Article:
Monday, 8 May 2023

Dirschau / Tczew 1627 at Salute 50 - The Game

This post marks a significant milestone for my Polish-Lithuanian project with the demonstration of the Dirschau / Tczew 1627 game at the Salute 50 show in the ExCel centre, London.

The Battle of Dirschau / Tczew 1627 - initial deployment, taken from the Swedish, NE corner of the table.  

Looking back through the blog I can see that it was the start of June 2019 that the first germ of an idea formed to move my 17th century collection into Eastern Europe, following the demo of the Battle of Lutzen 1632 at Salute that year.  So no awards for the fastest project to complete, that’s for sure! 

Travel and Set Up

It all fits in the car! Just a small space left for over night essentials.

Despite the long build up the final days and hours were still pretty hectic. It was a rainy day on the Friday before Salute when I had to load up the car, but everything fitted in, and there was still room for David K and I with overnight luggage.  The journey was uneventful until the last 500 yds when it all got incredibly difficult. Getting to the actual entrance to ExCel was a nightmare due some major repair work that seemed to involve closing access roads.  We eventually got into to ExCel and on to the show floor to unload but we’d lost over an hour with all of the extra shenanigans. 

The bare table of gaming potential.

While it would have been nice to have a quick cuppa after the long trip we were painfully aware that the show floor was being closed just after 4pm so we had to crack on.  We soon had the terrain on the table and the dress rehearsal was definitely paying benefits in everything fitting pretty much as expected.  We then started adding the the armies, but we had to leave the show floor before the armies were completely set up.  We were still pretty relaxed as we would be able to finish off in the morning before the doors opened to the public at 10am.  A relaxing evening talking gaming nonsense, and putting the world to rights, ensued.  

The terrain down, just waiting for the troops. This is the edge of Dirschau itself, and the Swedish fortified camp.

The terrain, from the Polish end of the table.  Polish camp on the left, with the marsh and two crossing points in front of it.

The approach to the town and Swedish camp.

Saturday was a hazy, but dry start, and there was time for a quick walk along the dockside before the Premier Inn started breakfast. We were nice and early getting in to ExCel and we managed to talk our way in as I’d stupidly left our entry-to-the-show “wrist bands” in a bag under our table - doh!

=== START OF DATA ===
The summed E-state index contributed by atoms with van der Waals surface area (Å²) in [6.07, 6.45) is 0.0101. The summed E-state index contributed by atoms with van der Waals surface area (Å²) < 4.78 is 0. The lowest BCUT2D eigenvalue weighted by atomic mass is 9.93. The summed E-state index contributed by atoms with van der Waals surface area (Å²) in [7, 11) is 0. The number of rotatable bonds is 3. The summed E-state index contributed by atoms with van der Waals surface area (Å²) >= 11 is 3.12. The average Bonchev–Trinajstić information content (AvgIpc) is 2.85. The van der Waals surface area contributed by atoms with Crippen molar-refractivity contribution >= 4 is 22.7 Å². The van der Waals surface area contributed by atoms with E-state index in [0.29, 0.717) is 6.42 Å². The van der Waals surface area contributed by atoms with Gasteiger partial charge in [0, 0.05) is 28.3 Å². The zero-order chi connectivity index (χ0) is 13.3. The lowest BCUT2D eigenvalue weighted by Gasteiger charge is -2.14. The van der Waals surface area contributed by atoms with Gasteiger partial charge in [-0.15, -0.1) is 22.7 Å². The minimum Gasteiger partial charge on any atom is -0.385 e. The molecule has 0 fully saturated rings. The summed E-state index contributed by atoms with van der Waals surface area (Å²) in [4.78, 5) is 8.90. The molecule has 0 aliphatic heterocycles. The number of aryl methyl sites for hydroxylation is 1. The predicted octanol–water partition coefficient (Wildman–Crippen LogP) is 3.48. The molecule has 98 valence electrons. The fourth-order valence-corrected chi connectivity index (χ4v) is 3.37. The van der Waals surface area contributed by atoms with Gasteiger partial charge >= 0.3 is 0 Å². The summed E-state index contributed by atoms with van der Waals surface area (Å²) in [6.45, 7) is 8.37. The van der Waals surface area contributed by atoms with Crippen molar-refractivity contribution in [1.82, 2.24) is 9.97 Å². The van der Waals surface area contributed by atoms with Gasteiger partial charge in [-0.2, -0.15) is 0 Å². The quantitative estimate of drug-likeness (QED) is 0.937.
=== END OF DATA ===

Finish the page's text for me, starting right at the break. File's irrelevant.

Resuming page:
Early Saturday morning - a bit hazy across the Royal Albert Dock.

The Friends of General Haig was demonstrating two games at Salute and the other team were already busy setting up the Battle of the Berm, 1991, when we arrived.  The last of the troops were soon on the table for Dirschau/Tczew and then it was time for my favourite bit of the setup; adding the civilians, camp followers, vignettes, and general ‘garnish’ to the tabletop. In a blink of the eye, and only a single cup of coffee, the game was ready and the rest of the FOGH demo team had arrived.  We had five Friends on each of the two games which we hoped would mean there was enough people to keep the games moving, and also enough to engage with people looking at the game.

Other Games at Salute

In the last few minutes before the start of the show I managed to grab some time away from our tables to take look (and a picture) of two other games that I was really keen to see.  

Simon Miller’s monster Ipsus game.  Now that’s a phalanx! 

The first was unmissable, partly because it was next to our table, and also because it had two ginormous ancient phalanxes (2000+ pikemen I believe), over 30 elephants, scythed chariots, and hordes of cavalry and support troops all in 28mm and ready to clash in a test of ‘To The Strongest’ by Simon Miller.  It was great to catch a few words with Simon and to swap some terrain ideas. His Ipsus game looked truly magnificent - the most pikey thing I have ever seen.  It was a worthy winner of ‘Best 28mm Game”.  

What two squadrons of Thirty Years War horse looks like in 28mm 1:1 ratio.

The second game was one that I had been following in the build up to Salute on FaceBook. Steve Jones’ ‘Death Ride of Gustav Adolph’ in which two cavalry squadrons clashed at Lutzen 1632, in 28mm, at a 1:1 figure to man ratio. This was a brilliant game, not least because it looked awesome, but also because it was in effect a form of experimental archaeology; what did cavalry combat really look like?  In our Dirschau game this clash would have been just two 12 figure units butting up to one another, and a fair bit of abstraction and imagination required to imagine the actual fight.  In Steve’s game the whole chaotic maelstrom was brought to life.  It was fabulous to meet Steve in person and we managed to grab a few very brief chats over the day to discuss 17th century cavalry combat.

Playing The Game

To read some background to the battle see the following page on the blog: